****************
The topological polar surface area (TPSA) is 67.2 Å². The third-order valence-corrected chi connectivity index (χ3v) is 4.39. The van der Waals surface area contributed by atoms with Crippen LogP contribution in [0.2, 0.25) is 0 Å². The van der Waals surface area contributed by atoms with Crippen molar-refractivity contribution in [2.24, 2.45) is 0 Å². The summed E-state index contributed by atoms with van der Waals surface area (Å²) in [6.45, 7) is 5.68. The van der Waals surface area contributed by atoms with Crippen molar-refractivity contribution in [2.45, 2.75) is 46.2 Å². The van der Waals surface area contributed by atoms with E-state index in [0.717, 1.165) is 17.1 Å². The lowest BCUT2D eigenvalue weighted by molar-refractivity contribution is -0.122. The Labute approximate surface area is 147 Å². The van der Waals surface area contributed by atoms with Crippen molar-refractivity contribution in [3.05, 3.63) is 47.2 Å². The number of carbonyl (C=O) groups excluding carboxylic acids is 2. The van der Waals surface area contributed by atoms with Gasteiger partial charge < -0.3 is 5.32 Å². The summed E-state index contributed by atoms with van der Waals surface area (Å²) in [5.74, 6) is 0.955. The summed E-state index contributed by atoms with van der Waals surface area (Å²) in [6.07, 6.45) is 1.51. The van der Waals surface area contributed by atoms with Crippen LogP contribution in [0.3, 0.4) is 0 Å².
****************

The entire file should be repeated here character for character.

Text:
The topological polar surface area (TPSA) is 67.2 Å². The third-order valence-corrected chi connectivity index (χ3v) is 4.39. The van der Waals surface area contributed by atoms with Crippen LogP contribution in [0.2, 0.25) is 0 Å². The van der Waals surface area contributed by atoms with Crippen molar-refractivity contribution in [2.24, 2.45) is 0 Å². The summed E-state index contributed by atoms with van der Waals surface area (Å²) in [6.45, 7) is 5.68. The van der Waals surface area contributed by atoms with Crippen molar-refractivity contribution in [2.45, 2.75) is 46.2 Å². The van der Waals surface area contributed by atoms with E-state index in [0.717, 1.165) is 17.1 Å². The lowest BCUT2D eigenvalue weighted by molar-refractivity contribution is -0.122. The Labute approximate surface area is 147 Å². The van der Waals surface area contributed by atoms with Crippen molar-refractivity contribution in [3.05, 3.63) is 47.2 Å². The number of carbonyl (C=O) groups excluding carboxylic acids is 2. The van der Waals surface area contributed by atoms with Gasteiger partial charge < -0.3 is 5.32 Å². The summed E-state index contributed by atoms with van der Waals surface area (Å²) in [5.74, 6) is 0.955. The summed E-state index contributed by atoms with van der Waals surface area (Å²) in [6.07, 6.45) is 1.51. The van der Waals surface area contributed by atoms with Crippen LogP contribution in [0.3, 0.4) is 0 Å².